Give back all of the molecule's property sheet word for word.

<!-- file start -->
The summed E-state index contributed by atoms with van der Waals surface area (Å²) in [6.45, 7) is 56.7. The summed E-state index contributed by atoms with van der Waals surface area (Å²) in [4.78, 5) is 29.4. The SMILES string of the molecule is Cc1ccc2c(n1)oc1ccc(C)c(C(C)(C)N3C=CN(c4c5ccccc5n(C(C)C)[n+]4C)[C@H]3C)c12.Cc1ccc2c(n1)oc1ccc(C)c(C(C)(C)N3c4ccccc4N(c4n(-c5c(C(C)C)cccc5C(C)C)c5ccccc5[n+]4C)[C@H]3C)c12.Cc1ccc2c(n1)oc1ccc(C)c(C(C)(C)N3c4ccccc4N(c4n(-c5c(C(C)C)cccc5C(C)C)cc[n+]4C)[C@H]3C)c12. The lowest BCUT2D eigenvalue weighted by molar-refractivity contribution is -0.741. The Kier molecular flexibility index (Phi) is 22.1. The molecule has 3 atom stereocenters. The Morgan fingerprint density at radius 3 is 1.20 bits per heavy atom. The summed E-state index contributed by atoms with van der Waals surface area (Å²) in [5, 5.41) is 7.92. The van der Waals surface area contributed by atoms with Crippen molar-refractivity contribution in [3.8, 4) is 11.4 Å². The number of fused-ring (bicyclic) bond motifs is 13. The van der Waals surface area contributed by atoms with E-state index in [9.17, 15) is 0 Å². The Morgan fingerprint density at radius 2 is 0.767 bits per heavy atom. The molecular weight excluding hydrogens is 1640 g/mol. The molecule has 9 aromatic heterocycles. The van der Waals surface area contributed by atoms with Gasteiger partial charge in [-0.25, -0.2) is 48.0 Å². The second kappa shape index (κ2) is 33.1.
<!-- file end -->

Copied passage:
The summed E-state index contributed by atoms with van der Waals surface area (Å²) in [6.45, 7) is 56.7. The summed E-state index contributed by atoms with van der Waals surface area (Å²) in [4.78, 5) is 29.4. The SMILES string of the molecule is Cc1ccc2c(n1)oc1ccc(C)c(C(C)(C)N3C=CN(c4c5ccccc5n(C(C)C)[n+]4C)[C@H]3C)c12.Cc1ccc2c(n1)oc1ccc(C)c(C(C)(C)N3c4ccccc4N(c4n(-c5c(C(C)C)cccc5C(C)C)c5ccccc5[n+]4C)[C@H]3C)c12.Cc1ccc2c(n1)oc1ccc(C)c(C(C)(C)N3c4ccccc4N(c4n(-c5c(C(C)C)cccc5C(C)C)cc[n+]4C)[C@H]3C)c12. The lowest BCUT2D eigenvalue weighted by molar-refractivity contribution is -0.741. The Kier molecular flexibility index (Phi) is 22.1. The molecule has 3 atom stereocenters. The Morgan fingerprint density at radius 3 is 1.20 bits per heavy atom. The summed E-state index contributed by atoms with van der Waals surface area (Å²) in [5, 5.41) is 7.92. The van der Waals surface area contributed by atoms with Crippen molar-refractivity contribution in [3.8, 4) is 11.4 Å². The number of fused-ring (bicyclic) bond motifs is 13. The van der Waals surface area contributed by atoms with E-state index in [9.17, 15) is 0 Å². The Morgan fingerprint density at radius 2 is 0.767 bits per heavy atom. The molecular weight excluding hydrogens is 1640 g/mol. The molecule has 9 aromatic heterocycles. The van der Waals surface area contributed by atoms with Gasteiger partial charge in [-0.25, -0.2) is 48.0 Å². The second kappa shape index (κ2) is 33.1.